J.D. Power: Drivers Ignore High-Tech Car Features, Don't Want Apple CarPlay Or Android Auto

August 27, 2015

This week, J.D. Power released its 2015 Driver Interactive Vehicle Experience (DrIVE) Report, which reveals that motorists often don't use or appreciate the high-tech features in their new cars. The results should be a wake-up call to automakers around the globe. Heck, even Apple and Google should be concerned.

To conduct its survey, Power polled over 4,200 American consumers who'd bought or leased a vehicle in the previous 90 days. They were asked about the technology in their new rides -- which features they liked, which they didn't, and which they didn't use.

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Why so soon? Why not let owners have a little more time with their new cars? Power's Kristin Kolodge explains that "The first 30 days are critical. That first-time experience with the technology is the make-it-or-break-it stage. Automakers need to get it right the first time, or owners will simply use their own mobile device instead of the in-vehicle technology."

That comes as no surprise. We spend a lot of time with our phones. They're almost always within arm's reach. Some of us panic when they're not around. We know how they work, and we know how to tweak them when settings need to be adjusted. We can argue about whether or not mobile operating systems were designed to be "intuitive", but the fact of the matter is, we've learned to think like them. We've learned to speak their language.

The same can't be said of much in-car technology, especially if a dealer doesn't explain it before a customer drives off the lot. Power found that owners were far less likely to use technology if they weren't briefed on it after the sale. In some cases -- particularly where technology had to be activated by the consumer -- respondents didn't even know the technology was onboard.


The two most important findings of the DrIVE Report have to do with the technology that customers don't use and the features they don't want in their next ride.

Of the 33 tech features that Power inquired about, 16 had never been used by at least 20 percent of owners. The least-accessed tech of all was the in-vehicle concierge service, which was avoided by 43 percent of owners. Another 38 percent said that they'd never fiddled with the built-in mobile router. (Sorry, GM.) 

Other ignored features included automated parking (unloved by 35 percent of owners), heads-up displays (which we use all the time, but 33 percent of Power's respondents didn't), and built-in apps (unused by 32 percent of respondents).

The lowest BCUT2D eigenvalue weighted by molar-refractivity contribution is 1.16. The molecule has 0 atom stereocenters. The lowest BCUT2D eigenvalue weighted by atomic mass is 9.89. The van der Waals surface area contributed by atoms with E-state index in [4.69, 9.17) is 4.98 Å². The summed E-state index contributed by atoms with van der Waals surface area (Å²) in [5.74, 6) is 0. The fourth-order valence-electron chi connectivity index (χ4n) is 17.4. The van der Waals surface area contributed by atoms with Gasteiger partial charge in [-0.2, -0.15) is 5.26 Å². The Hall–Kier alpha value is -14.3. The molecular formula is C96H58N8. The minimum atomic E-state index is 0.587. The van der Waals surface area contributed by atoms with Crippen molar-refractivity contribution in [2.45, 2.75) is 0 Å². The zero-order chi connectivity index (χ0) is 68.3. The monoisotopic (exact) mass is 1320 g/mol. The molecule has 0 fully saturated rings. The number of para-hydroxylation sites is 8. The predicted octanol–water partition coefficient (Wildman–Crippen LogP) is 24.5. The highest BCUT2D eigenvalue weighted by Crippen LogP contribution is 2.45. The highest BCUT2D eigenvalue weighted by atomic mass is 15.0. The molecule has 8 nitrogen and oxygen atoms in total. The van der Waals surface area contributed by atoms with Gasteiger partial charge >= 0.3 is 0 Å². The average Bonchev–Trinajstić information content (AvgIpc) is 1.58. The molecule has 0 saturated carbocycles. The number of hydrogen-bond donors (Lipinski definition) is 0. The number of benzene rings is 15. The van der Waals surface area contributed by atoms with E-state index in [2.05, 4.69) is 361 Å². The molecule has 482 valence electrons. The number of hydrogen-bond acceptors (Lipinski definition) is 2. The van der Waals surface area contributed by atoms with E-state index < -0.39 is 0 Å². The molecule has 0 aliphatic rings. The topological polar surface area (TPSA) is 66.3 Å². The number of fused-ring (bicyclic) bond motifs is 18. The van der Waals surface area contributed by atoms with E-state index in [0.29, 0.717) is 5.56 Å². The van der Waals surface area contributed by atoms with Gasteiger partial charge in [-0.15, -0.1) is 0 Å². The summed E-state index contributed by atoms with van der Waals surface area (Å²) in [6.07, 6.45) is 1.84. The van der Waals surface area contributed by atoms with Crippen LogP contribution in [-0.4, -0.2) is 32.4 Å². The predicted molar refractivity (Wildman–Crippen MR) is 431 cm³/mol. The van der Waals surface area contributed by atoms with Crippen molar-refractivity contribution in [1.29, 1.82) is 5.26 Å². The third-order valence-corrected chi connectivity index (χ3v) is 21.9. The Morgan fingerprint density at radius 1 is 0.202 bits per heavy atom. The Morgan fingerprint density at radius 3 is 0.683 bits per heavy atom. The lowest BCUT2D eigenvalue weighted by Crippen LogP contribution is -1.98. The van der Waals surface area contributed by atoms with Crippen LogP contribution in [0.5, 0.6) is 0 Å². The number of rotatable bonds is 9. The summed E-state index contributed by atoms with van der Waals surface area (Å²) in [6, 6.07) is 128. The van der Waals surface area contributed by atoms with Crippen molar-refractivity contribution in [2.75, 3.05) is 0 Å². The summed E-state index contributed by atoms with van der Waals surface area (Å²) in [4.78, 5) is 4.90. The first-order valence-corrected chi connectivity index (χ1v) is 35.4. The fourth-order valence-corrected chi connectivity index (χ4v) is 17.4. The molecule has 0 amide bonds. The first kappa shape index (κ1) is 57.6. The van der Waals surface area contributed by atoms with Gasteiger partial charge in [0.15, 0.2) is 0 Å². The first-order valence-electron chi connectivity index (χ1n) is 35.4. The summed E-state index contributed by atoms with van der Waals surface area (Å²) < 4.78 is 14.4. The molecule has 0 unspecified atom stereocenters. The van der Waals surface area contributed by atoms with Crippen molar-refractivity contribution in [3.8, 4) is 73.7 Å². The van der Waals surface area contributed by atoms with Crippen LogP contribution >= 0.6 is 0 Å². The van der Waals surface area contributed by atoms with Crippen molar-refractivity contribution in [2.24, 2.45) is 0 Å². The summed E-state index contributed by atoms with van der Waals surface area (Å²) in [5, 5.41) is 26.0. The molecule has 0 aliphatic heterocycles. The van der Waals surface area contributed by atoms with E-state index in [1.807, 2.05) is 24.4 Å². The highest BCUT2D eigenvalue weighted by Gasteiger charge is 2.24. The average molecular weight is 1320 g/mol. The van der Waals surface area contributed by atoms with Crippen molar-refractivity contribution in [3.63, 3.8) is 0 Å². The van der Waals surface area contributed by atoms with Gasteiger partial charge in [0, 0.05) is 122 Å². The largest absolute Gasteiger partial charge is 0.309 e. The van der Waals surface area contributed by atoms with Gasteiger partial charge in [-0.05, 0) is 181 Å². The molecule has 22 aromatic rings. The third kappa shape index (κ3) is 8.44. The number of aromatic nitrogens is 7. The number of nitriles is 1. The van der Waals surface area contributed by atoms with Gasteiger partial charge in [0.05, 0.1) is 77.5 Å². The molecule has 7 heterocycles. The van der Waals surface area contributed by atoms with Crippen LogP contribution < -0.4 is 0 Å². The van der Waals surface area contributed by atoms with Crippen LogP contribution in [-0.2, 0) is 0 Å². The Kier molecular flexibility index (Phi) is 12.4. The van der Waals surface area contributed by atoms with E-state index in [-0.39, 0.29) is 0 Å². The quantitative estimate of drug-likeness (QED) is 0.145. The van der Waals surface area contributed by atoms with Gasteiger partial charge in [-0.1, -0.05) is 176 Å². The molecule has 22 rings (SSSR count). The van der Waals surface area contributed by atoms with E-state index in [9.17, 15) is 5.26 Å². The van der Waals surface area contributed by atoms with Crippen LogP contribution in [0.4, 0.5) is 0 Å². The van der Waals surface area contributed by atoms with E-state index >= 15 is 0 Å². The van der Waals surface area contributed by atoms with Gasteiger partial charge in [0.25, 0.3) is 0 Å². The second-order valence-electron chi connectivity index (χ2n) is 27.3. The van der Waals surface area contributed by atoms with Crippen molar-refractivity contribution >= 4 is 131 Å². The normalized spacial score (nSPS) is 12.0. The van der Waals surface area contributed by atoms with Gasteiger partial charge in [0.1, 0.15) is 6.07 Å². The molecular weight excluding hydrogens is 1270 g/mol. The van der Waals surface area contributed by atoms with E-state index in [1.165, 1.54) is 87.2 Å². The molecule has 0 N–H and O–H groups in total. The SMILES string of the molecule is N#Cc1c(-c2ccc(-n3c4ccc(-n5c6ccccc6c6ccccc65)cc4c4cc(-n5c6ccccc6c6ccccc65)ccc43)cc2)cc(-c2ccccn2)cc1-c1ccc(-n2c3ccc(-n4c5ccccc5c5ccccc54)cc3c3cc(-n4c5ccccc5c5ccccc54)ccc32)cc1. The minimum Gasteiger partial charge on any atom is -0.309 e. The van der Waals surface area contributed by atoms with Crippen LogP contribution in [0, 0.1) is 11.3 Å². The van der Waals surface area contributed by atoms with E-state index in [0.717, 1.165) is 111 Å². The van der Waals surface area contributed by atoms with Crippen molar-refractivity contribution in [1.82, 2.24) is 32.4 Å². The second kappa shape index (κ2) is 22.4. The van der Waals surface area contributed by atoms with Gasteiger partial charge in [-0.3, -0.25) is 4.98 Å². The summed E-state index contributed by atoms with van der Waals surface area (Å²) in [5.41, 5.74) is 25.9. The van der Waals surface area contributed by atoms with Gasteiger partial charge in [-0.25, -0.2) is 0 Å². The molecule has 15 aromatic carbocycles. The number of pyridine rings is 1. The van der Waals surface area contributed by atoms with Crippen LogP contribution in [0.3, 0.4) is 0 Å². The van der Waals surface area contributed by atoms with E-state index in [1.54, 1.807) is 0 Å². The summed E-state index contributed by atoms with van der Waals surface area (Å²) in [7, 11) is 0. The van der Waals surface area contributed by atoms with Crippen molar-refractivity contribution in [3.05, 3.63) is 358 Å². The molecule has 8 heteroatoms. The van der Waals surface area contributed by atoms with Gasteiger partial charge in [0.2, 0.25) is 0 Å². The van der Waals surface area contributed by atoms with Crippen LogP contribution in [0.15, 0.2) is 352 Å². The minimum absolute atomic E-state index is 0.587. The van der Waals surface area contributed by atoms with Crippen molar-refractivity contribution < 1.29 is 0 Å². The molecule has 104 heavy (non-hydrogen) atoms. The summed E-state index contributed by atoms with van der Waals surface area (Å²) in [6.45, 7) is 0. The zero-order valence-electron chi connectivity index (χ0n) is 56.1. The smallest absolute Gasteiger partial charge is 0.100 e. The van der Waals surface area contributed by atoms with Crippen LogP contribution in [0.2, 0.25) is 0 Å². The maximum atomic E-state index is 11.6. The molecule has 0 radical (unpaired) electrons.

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Slightly more intriguing was respondents' aversion to technology in future vehicles. According to Power: 

"There are 14 technology features that 20 percent or more of owners do not want in their next vehicle, including Apple CarPlay and Google Android Auto, in-vehicle concierge services and in-vehicle voice texting. Among [Millennials], the number of features unwanted by at least 20 percent of owners increases to 23, specifically technologies related to entertainment and connectivity systems."

Yes, you read that correctly: even Millennials aren't that gung-ho for Apple CarPlay or Google Auto. Neither is in wide use yet, and opinions could change, but that doesn't bode well for either of the tech giants. And it brings especially bad tidings for Toyota, which, in a particularly bone-headed move, has decided to shun Apple and Google altogether and spend untold millions to build its own proprietary infotainment system. 


Kolodge says that "the technologies owners most often want are those that enhance the driving experience and safety, which are only available as a built-in feature rather than via an external device".

In other words, as much as people might like to use their iPhones to handle music and navigation, those devices can't provide many of the safety features that consumers want, like blind-spot warning, health monitoring, and adaptive cruise control. As a result, consumers will have to pay extra for those features, and they won't come cheap.

For starters, that kind of technology is expensive to install. Many require complicated networks of radar, lasers, and other sensors to keep drivers and passengers safe. Whenever you see the word "complicated", add another decimal point to the price.

Then, when things go wrong, those systems cost a lot to fix. That doesn't just jack up your bill at the mechanic, it can also increase your insurance premium. J.D. Power's Chip Lackey explains: 

"While some technologies, such as lane-departure warning, are making vehicles safer, the insurance industry is very concerned about the driver-distraction hazards caused by some of the other technologies.... In addition, technology drives up the repair and replacement costs. A slight bumper scrape that would normally cost a few hundred dollars to repair can catapult a claim into thousands of dollars when a park assist camera or other sensors are damaged."

What technologies do you love in your car? Are there any that you don't use? What systems do you want in your next ride, and which would you never pay for? Share your thoughts below.

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